1. A lot of word length has been influenced or is the direct result of the publishing industry—pages cost money to produce. The trick is to find a publisher who isn’t so focused on word count, and values the strength of the story.

    I’ve written a tome (over 291K words), and it was well received. Word length depends on what the story requires. If it takes as little as 50K words or as much as 112K words to tie up/resolve all conflicts, so be it. The value of the story is what counts at the end of the day.

    Liked by 5 people

    1. This. You’ve got it down here. I’m betting that as ebooks and self-publishing get more popular, word count will matter less.

      Of course, I think the publisher’s guidelines are also generally good to follow, and a big word count can be a problem. Maybe we DON’T need to follow the side story of the elf fairy that was mentioned off the cuff in the background during an epic battle for 75 pages and how his life was affected. The author might care, but the rest of us? Probably not.

      I go by my own rule of telling a the whole story in the fewest words I can. And that usually involves writing a bloated draft and cutting out half of it or tightening it to the more important parts.

      Still, if the story takes 250,000 words and it’s all done well, then please, I hope the author doesn’t cut it down to fit some arbitrary word count. Or they can make it two books so we can buy it twice. :-p

      Liked by 3 people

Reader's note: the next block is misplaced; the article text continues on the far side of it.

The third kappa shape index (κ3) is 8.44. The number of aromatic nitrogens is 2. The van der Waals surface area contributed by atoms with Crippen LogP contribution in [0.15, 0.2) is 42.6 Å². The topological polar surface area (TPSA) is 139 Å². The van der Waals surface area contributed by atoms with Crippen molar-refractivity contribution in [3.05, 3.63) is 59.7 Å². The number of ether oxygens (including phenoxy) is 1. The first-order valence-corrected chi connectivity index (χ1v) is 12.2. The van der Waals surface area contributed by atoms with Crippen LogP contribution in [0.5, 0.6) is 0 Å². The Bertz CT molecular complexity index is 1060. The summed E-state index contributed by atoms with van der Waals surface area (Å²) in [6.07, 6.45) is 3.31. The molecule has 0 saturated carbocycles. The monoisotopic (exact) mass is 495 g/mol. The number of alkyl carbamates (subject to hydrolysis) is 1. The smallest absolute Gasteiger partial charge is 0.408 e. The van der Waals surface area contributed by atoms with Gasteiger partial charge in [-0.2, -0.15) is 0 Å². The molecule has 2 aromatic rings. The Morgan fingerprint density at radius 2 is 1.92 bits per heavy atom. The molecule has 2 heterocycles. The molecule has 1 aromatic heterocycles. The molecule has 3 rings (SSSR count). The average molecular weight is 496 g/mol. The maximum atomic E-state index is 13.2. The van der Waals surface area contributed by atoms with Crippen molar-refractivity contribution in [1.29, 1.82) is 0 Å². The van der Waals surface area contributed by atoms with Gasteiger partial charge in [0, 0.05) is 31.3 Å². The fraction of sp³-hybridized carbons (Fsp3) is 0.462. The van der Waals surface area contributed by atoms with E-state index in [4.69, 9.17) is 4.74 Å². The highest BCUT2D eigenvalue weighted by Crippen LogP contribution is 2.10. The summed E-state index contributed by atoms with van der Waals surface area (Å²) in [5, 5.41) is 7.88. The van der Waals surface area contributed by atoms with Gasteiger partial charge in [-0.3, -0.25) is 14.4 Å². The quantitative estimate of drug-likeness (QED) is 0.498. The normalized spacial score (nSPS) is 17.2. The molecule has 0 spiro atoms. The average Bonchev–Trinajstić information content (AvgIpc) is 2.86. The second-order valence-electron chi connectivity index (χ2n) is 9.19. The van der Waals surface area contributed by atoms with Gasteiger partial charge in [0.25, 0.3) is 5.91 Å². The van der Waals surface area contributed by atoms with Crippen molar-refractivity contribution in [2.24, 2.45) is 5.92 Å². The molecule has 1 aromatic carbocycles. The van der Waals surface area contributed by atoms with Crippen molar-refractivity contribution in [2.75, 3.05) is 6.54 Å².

2. So, 134,055 are too many words for Book II of a high fantasy epic trilogy that requires an appendix full of names as a who’s who in Xlandia? Or should I just write a good story that keeps audiences interested and not worry about how many words are in it until editing time rolls around when chances are things might change as stories often do and I think should when some things become rather superfluous? I’m only asking that because my concern has always been pages rather than word count and if I worry about word count (like I did in school) I find myself having fewer words than I need and worry less about the quality of words that I’m writing. I ask this because they both affect each other and my work is mostly about am I getting my point across. In Hollywood, they always told screewriters to keep it 120. I asked Randall Wallace (BraveHeart) how can I keep to 120 pages when I know my story needs more but producers won’t read over 120 pages. He said to me to just write the story. If it’s good, pages don’t matter; if they want it, they’ll take it. I had a lit agent love a script but thought I killed off too many people. Being a history, you really can’t change who gets to live or die. So I told her if they can find anywhere in the script I can make that change without changing the history I’d do it. I never heard a word and this was a 190 page script with offers. I do understand limits on synopses–I suck at that but I actually practice that when I can. But if writers worry too much on how many pages a person reads or how many words aomething is when will I have time to think about the story? If that was the case for all books, no one would have read The Hobbit, The Lord of the Rings (big book version). Much less Game of Thrones, Pillars of the Earth, Twilight, or Harry Potter. I hope that didn’t sound judgmental. I love this blog and always get the greatest advice and save them all to reference later and share with other writers I know. ❤️